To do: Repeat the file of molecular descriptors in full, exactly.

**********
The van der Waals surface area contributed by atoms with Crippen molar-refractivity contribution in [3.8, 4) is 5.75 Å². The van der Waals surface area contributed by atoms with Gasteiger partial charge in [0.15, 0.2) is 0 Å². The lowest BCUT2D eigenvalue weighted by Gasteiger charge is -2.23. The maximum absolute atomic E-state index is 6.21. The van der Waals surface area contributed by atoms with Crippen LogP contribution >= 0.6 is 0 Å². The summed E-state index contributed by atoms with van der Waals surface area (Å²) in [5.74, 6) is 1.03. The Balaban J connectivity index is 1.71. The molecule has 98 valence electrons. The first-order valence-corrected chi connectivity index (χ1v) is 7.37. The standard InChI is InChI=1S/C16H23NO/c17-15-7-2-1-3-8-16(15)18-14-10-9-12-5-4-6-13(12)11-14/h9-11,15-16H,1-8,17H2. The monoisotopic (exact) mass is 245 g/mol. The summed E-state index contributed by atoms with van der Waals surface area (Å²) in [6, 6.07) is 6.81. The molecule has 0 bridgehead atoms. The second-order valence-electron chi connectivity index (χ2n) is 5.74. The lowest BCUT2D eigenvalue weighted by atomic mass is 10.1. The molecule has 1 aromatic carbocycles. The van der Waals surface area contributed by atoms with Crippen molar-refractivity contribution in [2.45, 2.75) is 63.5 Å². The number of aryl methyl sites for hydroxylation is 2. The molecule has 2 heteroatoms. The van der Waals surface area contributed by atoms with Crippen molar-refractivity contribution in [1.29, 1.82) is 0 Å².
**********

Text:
The van der Waals surface area contributed by atoms with Crippen molar-refractivity contribution in [3.8, 4) is 5.75 Å². The van der Waals surface area contributed by atoms with Gasteiger partial charge in [0.15, 0.2) is 0 Å². The lowest BCUT2D eigenvalue weighted by Gasteiger charge is -2.23. The maximum absolute atomic E-state index is 6.21. The van der Waals surface area contributed by atoms with Crippen LogP contribution >= 0.6 is 0 Å². The summed E-state index contributed by atoms with van der Waals surface area (Å²) in [5.74, 6) is 1.03. The Balaban J connectivity index is 1.71. The molecule has 98 valence electrons. The first-order valence-corrected chi connectivity index (χ1v) is 7.37. The standard InChI is InChI=1S/C16H23NO/c17-15-7-2-1-3-8-16(15)18-14-10-9-12-5-4-6-13(12)11-14/h9-11,15-16H,1-8,17H2. The monoisotopic (exact) mass is 245 g/mol. The summed E-state index contributed by atoms with van der Waals surface area (Å²) in [6, 6.07) is 6.81. The molecule has 0 bridgehead atoms. The second-order valence-electron chi connectivity index (χ2n) is 5.74. The lowest BCUT2D eigenvalue weighted by atomic mass is 10.1. The molecule has 1 aromatic carbocycles. The van der Waals surface area contributed by atoms with Crippen molar-refractivity contribution in [2.45, 2.75) is 63.5 Å². The number of aryl methyl sites for hydroxylation is 2. The molecule has 2 heteroatoms. The van der Waals surface area contributed by atoms with Crippen molar-refractivity contribution in [1.29, 1.82) is 0 Å².